Music remains family’s most valuable possession
It was way out in the sticks.
There was no electricity or plumbing.
There were 13 of them in a Sears & Roebuck kit home with three bedrooms, a kitchen and an unheated room added later.
Even when the youngest, now 51, turned 18 in the early 1980s, they were living in a Depression-era style, with few modern conveniences.
But the Steinbeisers always had music.
They grew up with people helping.
There were Christmases when people donated baskets of food, especially during times when the Steinbeisers’ father was laid off from his job as a machinist in the Juniata shops, according to Barb Diehl of Warriors Mark, one of the 13 siblings.
Winters could be “pretty lean,” said her brother Leo, who still lives in Sinking Valley.
People would give them clothes, and once someone delivered a pickup-load of toys, Leo said.
“I don’t know that you ever really feel good about [that],” Barb said. “At times you knew that you were different.”
“[But] we can give it back now,” said their brother Skip, also of Sinking Valley.
Jim Rodland of Warriors Mark has idiopathic pulmonary fibrosis – scarring of the lungs – from asbestos and fiberglass insulation inhaled during a career in construction.
He needs a double-lung transplant.
A supervisor, Jim, would go to work even after he got sick, toting his lunch box and his oxygen.
But last April, it got to be too much.
His wife, Amy, graduated from business school in September and began working full time, but she had to quit to become Jim’s caretaker.
He needs a full-time caretaker to qualify for the transplant program.
They’ve been living at a family house in Pittsburgh since November, so they can get to the hospital quickly if a donor – who must be brain dead, but with bodily functions sustained – becomes available.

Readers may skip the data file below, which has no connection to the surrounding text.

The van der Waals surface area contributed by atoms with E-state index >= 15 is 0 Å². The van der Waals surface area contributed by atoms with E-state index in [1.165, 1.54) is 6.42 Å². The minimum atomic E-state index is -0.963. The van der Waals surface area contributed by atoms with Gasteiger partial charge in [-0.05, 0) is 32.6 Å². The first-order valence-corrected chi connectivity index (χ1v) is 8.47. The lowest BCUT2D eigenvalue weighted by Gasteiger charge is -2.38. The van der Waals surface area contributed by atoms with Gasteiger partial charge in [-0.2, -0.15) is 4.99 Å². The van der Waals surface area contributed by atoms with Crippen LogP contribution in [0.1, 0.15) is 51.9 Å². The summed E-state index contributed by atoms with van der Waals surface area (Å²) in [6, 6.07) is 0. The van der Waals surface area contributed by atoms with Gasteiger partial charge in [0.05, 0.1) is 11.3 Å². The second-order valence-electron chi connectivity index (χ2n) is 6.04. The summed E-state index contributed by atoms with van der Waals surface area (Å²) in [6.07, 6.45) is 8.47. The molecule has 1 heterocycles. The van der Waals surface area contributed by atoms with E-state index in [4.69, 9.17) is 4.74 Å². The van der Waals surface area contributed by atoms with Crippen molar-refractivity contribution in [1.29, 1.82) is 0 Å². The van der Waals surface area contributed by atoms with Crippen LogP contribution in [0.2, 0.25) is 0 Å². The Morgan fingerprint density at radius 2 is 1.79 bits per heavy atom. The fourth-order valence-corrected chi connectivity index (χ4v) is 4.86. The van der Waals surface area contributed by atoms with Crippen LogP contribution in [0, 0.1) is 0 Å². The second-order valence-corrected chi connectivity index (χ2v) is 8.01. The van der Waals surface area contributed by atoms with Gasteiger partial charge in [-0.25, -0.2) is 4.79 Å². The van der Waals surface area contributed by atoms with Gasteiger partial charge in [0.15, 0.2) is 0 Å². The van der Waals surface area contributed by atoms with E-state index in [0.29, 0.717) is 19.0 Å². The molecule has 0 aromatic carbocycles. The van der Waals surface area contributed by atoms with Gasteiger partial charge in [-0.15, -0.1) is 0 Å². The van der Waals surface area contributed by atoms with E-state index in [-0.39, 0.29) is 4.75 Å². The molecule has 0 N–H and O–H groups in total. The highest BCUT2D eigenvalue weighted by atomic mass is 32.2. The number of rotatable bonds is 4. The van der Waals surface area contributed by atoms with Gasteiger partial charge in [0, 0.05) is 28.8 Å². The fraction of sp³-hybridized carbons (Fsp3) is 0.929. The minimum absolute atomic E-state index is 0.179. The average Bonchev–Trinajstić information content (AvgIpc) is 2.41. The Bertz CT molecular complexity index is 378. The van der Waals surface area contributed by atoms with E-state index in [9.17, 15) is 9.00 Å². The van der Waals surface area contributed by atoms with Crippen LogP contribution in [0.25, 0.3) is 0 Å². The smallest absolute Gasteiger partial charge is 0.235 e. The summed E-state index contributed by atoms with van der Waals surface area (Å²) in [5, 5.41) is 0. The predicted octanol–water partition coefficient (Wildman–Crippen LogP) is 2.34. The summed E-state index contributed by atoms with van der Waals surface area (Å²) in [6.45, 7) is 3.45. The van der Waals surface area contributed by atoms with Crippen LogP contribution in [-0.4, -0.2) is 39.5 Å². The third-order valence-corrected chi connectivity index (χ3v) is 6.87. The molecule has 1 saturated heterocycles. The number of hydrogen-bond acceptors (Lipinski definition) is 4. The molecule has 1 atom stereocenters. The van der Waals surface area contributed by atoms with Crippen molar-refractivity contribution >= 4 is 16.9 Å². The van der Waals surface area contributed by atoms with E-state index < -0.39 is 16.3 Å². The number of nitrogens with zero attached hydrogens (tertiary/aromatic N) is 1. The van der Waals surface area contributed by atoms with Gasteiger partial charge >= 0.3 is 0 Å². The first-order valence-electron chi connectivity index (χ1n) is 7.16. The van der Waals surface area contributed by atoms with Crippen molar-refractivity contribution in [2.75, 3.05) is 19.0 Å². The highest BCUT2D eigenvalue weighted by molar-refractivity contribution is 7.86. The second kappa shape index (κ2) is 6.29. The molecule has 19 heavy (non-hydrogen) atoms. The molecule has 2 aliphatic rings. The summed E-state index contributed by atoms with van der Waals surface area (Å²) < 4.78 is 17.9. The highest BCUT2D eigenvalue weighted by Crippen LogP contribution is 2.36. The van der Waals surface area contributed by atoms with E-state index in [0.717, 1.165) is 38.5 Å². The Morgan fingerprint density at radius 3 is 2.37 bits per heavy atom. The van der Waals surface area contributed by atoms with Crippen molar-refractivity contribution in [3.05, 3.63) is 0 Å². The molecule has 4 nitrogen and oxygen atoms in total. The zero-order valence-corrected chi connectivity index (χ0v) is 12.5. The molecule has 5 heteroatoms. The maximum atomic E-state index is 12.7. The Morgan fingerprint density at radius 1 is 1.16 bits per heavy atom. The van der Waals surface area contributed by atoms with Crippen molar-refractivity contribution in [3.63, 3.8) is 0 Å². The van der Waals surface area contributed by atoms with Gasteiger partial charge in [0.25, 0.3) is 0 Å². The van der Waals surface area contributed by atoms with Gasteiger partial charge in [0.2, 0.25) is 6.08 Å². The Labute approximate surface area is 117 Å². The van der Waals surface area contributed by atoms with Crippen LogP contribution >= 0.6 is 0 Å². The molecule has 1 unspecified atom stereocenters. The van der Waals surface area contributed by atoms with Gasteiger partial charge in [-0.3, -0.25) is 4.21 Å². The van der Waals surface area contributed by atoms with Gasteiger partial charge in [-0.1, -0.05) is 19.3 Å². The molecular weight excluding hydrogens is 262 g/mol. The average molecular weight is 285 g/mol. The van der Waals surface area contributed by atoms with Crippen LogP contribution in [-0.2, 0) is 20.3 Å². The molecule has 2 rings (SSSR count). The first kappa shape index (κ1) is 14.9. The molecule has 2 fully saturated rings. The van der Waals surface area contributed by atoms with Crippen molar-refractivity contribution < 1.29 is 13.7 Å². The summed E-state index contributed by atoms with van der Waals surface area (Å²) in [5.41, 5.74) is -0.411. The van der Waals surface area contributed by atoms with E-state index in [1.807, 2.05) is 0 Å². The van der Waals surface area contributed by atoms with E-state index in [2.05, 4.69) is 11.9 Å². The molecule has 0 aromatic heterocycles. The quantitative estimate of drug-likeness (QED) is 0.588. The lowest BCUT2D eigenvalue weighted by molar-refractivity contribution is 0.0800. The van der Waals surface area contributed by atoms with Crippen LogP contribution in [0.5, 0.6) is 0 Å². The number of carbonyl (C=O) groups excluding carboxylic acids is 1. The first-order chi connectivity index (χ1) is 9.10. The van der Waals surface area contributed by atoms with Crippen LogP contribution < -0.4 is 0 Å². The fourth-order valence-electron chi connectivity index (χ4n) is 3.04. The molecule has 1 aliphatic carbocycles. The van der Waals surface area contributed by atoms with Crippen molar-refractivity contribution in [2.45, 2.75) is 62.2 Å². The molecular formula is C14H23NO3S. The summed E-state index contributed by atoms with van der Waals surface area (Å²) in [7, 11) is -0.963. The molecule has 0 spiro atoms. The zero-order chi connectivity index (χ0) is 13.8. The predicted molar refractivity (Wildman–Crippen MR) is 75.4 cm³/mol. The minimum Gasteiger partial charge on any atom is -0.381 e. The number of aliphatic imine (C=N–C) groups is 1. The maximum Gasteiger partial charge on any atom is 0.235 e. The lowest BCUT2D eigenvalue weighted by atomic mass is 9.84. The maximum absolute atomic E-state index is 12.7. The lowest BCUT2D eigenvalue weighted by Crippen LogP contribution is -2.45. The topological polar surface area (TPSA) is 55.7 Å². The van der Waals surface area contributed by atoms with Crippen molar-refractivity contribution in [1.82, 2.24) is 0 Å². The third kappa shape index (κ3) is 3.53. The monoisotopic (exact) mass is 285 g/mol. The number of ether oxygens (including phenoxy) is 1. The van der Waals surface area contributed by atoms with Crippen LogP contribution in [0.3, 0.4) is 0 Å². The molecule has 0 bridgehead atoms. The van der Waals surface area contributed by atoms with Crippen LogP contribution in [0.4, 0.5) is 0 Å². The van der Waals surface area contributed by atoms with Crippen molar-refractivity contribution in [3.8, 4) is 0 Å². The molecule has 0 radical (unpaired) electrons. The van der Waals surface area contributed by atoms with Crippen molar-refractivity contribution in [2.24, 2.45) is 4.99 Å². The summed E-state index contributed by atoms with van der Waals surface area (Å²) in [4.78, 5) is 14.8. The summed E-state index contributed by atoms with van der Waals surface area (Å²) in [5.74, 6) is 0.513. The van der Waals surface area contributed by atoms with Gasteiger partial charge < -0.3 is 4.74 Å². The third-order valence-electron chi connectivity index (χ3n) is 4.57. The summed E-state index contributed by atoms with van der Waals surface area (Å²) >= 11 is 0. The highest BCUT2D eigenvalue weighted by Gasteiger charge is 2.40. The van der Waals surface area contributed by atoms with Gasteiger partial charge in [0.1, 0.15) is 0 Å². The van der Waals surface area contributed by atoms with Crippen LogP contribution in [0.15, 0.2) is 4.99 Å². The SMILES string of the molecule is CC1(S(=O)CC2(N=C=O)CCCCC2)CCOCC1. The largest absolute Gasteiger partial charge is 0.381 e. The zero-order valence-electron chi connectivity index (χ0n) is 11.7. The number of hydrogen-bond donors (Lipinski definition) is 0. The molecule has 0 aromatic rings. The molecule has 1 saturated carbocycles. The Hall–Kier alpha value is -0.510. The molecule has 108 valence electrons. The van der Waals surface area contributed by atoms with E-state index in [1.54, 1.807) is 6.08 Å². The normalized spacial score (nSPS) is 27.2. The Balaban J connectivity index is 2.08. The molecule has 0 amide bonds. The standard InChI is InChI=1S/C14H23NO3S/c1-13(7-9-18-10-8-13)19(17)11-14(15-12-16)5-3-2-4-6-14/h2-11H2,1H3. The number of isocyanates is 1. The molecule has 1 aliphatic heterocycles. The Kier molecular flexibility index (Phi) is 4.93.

The charge for the house is $1,000 a month.
They also have the mortgage to pay back home.
They’re living on Jim’s Social Security disability benefits.
It’s not enough to cover either bill.
Bill also comes in for his COBRA insurance.
Medicare doesn’t start for them until 2015.
They are one of the beneficiaries of the old-fashioned folk music “Hoedown” benefit shows that the Steinbeisers – Leo on guitar, Skip on keyboard and Cletus, who lives on the homestead property, on harmonica, plus a varying cast of family members and friends – hold at Tipton Fire Hall on the second Saturday of every month.
Music has the power to connect, Leo said.
A long time member of bands that have played around the country, he recalled being by himself in bars or restaurants, then getting up to play.
“You’re not lonely any longer,” he said.
Neither are others within earshot.
“Now the whole crowd is one big family,” he said. “[And] you can kind of make your mark.”
Sometimes, he’d be with Skip, and they would ask to join in with a house band, and sometimes, they’d displace the house band for the evening.
“You can change the mood of a place,” he said. “You can make 50 people feel good.”
Music is like painting a picture or writing a story, he said.
You’re “pretty much showing [what’s] inside.”
His father played with Bob Irvin and the Hilltoppers in Tyrone, square dances and barn dances, mainly on the fiddle, piano and accordion.
He couldn’t read a note, but he could “hear it and play it,” Diehl said.
Leo got hooked when an uncle called him up to play the harmonica at a square dance at the Eagles in Huntingdon when he was 10 or 11.
“There was 200 people,” he said. “It looked like 20,000. It felt like Woodstock.”
At the homestead, there was a bedroom for their parents, a room for the boys and a room for the girls.
They slept in bunk beds, three or even four to a set.
There wasn’t much privacy indoors, Cletus said.
They played in the woods and fields all year round.
They had an outhouse, a pump on the porch for use in warm weather and a spring house, about 50 feet from the front door, they used in winter.